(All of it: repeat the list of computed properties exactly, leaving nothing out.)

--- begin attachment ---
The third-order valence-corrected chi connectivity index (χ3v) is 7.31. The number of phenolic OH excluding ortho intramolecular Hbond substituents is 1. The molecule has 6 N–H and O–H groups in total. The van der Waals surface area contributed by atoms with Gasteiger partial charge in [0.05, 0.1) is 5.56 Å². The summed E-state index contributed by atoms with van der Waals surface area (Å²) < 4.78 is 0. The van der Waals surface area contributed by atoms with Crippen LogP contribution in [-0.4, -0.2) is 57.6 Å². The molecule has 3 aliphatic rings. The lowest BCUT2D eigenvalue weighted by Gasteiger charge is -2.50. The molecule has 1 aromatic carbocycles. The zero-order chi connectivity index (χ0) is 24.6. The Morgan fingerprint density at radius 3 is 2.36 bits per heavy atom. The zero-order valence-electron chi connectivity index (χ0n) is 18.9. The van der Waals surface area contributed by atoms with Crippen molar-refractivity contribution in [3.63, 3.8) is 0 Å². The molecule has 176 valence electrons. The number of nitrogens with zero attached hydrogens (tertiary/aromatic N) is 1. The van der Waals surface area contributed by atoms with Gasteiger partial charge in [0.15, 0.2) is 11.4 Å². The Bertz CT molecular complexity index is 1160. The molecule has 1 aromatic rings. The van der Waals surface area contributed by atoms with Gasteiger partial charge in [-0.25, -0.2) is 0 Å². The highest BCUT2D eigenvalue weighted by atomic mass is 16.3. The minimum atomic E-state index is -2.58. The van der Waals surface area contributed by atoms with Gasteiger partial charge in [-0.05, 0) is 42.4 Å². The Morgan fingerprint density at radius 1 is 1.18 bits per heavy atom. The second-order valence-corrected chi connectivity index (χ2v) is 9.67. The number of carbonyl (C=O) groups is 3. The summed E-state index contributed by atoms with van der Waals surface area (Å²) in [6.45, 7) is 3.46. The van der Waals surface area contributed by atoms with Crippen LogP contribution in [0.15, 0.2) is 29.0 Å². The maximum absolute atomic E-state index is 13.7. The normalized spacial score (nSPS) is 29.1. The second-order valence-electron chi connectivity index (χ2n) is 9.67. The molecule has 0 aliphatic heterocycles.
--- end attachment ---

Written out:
The third-order valence-corrected chi connectivity index (χ3v) is 7.31. The number of phenolic OH excluding ortho intramolecular Hbond substituents is 1. The molecule has 6 N–H and O–H groups in total. The van der Waals surface area contributed by atoms with Gasteiger partial charge in [0.05, 0.1) is 5.56 Å². The summed E-state index contributed by atoms with van der Waals surface area (Å²) < 4.78 is 0. The van der Waals surface area contributed by atoms with Crippen LogP contribution in [-0.4, -0.2) is 57.6 Å². The molecule has 3 aliphatic rings. The lowest BCUT2D eigenvalue weighted by Gasteiger charge is -2.50. The molecule has 1 aromatic carbocycles. The zero-order chi connectivity index (χ0) is 24.6. The Morgan fingerprint density at radius 3 is 2.36 bits per heavy atom. The zero-order valence-electron chi connectivity index (χ0n) is 18.9. The van der Waals surface area contributed by atoms with Crippen molar-refractivity contribution in [3.63, 3.8) is 0 Å². The molecule has 176 valence electrons. The number of nitrogens with zero attached hydrogens (tertiary/aromatic N) is 1. The van der Waals surface area contributed by atoms with Gasteiger partial charge in [0.15, 0.2) is 11.4 Å². The Bertz CT molecular complexity index is 1160. The molecule has 1 aromatic rings. The van der Waals surface area contributed by atoms with Gasteiger partial charge in [-0.25, -0.2) is 0 Å². The highest BCUT2D eigenvalue weighted by atomic mass is 16.3. The minimum atomic E-state index is -2.58. The van der Waals surface area contributed by atoms with Gasteiger partial charge in [-0.05, 0) is 42.4 Å². The Morgan fingerprint density at radius 1 is 1.18 bits per heavy atom. The second-order valence-corrected chi connectivity index (χ2v) is 9.67. The number of carbonyl (C=O) groups is 3. The summed E-state index contributed by atoms with van der Waals surface area (Å²) in [6.45, 7) is 3.46. The van der Waals surface area contributed by atoms with Crippen LogP contribution in [0.15, 0.2) is 29.0 Å². The maximum absolute atomic E-state index is 13.7. The normalized spacial score (nSPS) is 29.1. The second-order valence-electron chi connectivity index (χ2n) is 9.67. The molecule has 0 aliphatic heterocycles.